I have WMS-reads from a clinical setting that involves healthy and diseased persons, whereby diseased is differentiated in different stages: healthy, dis_stage1, dis_stage2.
I profiled strains of S. aureus (and other species) and performed PCA. I observe differences between strains in the healthy and diseased condition. Now, I would like to find out which genes are responsible for this variation. Do you have any advice for doing so?
I already tried to fit a glm of each gene against the condition-variable (healthy, dis_stage1, dis_stage2).
> glm(gene.matrix ~ grouping.variable, family = binomial(link = "logit"))
but with that I only get 2 results with a p.value > 0.05, which I find a bit odd in a matrix of 3500 genes. Do you have another idea how to extract the variables that drive variation?
well, that is a tough question but a really fascinating one. I did try to tackle it but haven’t come out with a perfect solution yet.
First, any kind of test done on the whole set of gene will be highly impacted by multiple test correction. One first simple way of reducing that would be to cut the top and bottom prevalent gene in the matrix (you might have already done that). For example not considering all the genes present in 100% to 95 or 90% of your samples as they would be core or soft/extended core genome. And the other way around, depending of your number of samples, maybe filtering out the genes present in only 1% (or more) of the samples.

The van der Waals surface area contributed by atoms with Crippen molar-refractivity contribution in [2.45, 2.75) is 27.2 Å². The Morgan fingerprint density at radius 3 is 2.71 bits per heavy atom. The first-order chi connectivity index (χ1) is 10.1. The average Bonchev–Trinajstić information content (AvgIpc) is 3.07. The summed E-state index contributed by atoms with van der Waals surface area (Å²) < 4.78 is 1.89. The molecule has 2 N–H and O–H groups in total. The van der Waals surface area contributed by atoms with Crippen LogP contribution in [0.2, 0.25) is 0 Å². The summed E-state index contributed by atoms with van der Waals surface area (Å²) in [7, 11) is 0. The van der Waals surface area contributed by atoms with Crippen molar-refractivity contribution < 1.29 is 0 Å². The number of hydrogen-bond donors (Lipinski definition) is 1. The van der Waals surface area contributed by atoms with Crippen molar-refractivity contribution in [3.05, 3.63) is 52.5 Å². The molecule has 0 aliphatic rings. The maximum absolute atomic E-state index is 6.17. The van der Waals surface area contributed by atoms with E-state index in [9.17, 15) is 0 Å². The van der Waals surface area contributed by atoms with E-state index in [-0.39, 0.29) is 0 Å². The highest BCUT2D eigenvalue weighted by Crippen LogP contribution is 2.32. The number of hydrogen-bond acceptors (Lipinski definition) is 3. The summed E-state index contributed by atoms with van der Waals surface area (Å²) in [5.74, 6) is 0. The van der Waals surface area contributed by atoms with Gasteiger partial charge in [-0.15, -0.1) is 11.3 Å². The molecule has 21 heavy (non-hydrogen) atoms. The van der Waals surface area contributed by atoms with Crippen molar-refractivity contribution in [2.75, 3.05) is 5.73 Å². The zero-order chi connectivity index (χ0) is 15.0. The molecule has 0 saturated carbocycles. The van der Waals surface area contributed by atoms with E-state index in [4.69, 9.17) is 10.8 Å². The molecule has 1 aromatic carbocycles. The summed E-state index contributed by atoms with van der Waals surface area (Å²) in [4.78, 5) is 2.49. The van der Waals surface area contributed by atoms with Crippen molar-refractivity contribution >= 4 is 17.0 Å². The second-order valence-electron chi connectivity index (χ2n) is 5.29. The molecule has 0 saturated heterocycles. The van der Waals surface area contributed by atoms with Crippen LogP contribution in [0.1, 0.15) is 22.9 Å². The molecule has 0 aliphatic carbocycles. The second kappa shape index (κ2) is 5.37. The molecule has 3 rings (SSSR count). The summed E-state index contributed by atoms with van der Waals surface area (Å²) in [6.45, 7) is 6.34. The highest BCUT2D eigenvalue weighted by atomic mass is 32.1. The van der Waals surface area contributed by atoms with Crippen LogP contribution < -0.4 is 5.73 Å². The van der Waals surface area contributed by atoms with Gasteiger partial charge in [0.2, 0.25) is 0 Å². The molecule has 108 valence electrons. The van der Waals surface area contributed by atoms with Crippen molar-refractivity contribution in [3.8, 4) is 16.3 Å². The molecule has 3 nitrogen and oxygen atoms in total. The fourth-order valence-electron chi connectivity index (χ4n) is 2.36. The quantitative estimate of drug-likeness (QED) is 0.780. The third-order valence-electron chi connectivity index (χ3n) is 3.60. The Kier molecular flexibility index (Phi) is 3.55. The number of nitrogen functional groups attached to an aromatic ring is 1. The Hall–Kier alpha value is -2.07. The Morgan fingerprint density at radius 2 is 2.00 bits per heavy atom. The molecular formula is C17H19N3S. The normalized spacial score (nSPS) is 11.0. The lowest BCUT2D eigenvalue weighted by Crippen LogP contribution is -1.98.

Have you tried doing some Fisher or chi-squared tests? For example building a contingency table with:
healthy - nb of sample with gene present - nb of sample with gene absent
disease - nb of sample with gene present - nb of sample with gene absent
This will actually look for the significant changes in prevalence across conditions.
Also sometimes I find it better to consider the odd ratio rather than the p-value…
thanks a lot for your comprehensive answer. I tried what you suggested and builded a contingency table and running a chi-square test. But how can I no conclude which genes are differentially present between the conditions?
Did I build the table right?
For the chi-square test I called:
A tibble: 1 × 6
n statistic p df method p.signif
int dbl dbl int chr chr
1 1200 857. 1.83e-11 599 Chi-square test ****
Another method that came to my mind is to use DAVID Ontology and run the samples against it. Do you think that is reasonable?
Ontology can be relevant to look for enriched functions indeed, and might be easier to use than raw UniRef90 annotation. I personally use KEGG Orthology ID (KO) or COG IDs from the pangenome annotation file that is provided in PanPhlAn pangenomes.
For the test I usually have a contingency matrix with 4 cells (same template as in my previous message). So each gene is tested separately but then multiple correction can be harsh…